03 Mar Prepr Brings PIE to Laurier University UX Design Students
On February 3, 2019, Prepr met with 25 UX Design students at the Laurier University Brantford campus to launch the United Nations Sustainable Development Goals Challenge.
Prepr’s SDG Challenge asks innovators, like the young bright minds of Laurier’s UX Design program, to use the PIE methodology to create a feasible, original solution for an issue they are passionate about.
The 17 Sustainable Development Goals outline the UN’s hopes to achieve a more sustainable, equitable, and efficient future for all. They address large global issues, including poverty, inequality, climate change, water scarcity, and healthcare. The goals interconnect and are proposed to be achieved by the year 2030. The SDGs are an urgent call for action to all countries—developed and developing—as a global partnership.
Abby Goodrum, Professor and Program Coordinator, had this to say about Prepr’s PIE method: “What I really love about the PIE method […] is that it takes design thinking and entrepreneurship and it puts them together in a really nice, seamless and iterative manner. A lot of the time we teach one or the other […] but this is much better thought-out, tested, validated, much more complete.”
Through Prepr’s PIE methodology, the excited UX Design students chose issues that inspired them most and got to work with mapping out realistic solutions to real-world problems.
In groups of 4-8, with one student acting as team leader, students collaborated on one of four different challenges: sustainable energy, digital divide, rural transformation and sustainable cities. These four challenges were a partnership with the Mohammed Bin Rashid Initiative for Global Prosperity and inspired a starting point from which students took their own creative paths to success. Students enjoyed the two-day PIE® workshop where they learned hands-on how to problem-solve, innovate, and lead social action.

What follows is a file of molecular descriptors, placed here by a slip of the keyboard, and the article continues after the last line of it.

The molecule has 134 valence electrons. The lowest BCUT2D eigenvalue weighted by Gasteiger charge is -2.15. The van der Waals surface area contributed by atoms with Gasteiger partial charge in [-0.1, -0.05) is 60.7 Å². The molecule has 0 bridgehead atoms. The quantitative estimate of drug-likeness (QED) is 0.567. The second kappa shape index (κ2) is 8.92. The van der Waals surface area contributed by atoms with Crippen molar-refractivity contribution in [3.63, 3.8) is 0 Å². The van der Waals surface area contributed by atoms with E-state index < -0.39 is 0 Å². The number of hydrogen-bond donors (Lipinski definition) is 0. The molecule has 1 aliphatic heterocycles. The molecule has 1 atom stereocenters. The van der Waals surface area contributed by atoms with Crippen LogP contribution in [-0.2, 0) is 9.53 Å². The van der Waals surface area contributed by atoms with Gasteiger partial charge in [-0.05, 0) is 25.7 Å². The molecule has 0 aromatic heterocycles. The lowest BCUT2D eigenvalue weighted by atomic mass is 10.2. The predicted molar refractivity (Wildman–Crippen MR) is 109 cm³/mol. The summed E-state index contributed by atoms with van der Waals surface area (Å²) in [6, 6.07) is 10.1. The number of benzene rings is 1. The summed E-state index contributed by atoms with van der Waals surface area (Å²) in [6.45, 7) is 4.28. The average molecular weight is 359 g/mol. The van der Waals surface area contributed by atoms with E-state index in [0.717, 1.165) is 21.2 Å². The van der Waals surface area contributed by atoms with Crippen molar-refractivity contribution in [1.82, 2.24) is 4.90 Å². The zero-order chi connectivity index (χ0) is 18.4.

About the PIE method, one student commented, “It gave us good guidance on what we do on each step. It made them small tangible steps that were easy to follow and […] it was a good way to reinforce the skills we are learning and add new skills to our arsenal.”
Another student noted how PIE made problem-solving big issues manageable: “When we first started, I didn’t quite understand how we would get to the solution—the problems were so big—but it really helped us narrow down, to the point where it was a step-by-step but at the same time we could still go back and iterate what we learned through each step.”
One team of students working on the digital divide challenge impressed with a teacher toolkit designed to strengthen classroom learning of digital platforms despite the issue of a lack of tech resources. The kit would include pre-set presentation boards, stickers, and other supplies that help to replicate digital platforms in a digital-less classroom. The team proposed regional networks of teachers for the sharing of toolkits to ensure that educators and students in need have access to digital education. The sharing of the kits would be a constant flow between educators and would be dependent on grade level and learning ability suited to specific tools.
The Laurier University workshop was a success of creative young minds coming together to form socially conscious solutions to global challenges. The practicable innovation achieved by this group of students is only one demonstration of young innovators’ incredible potential to change the world!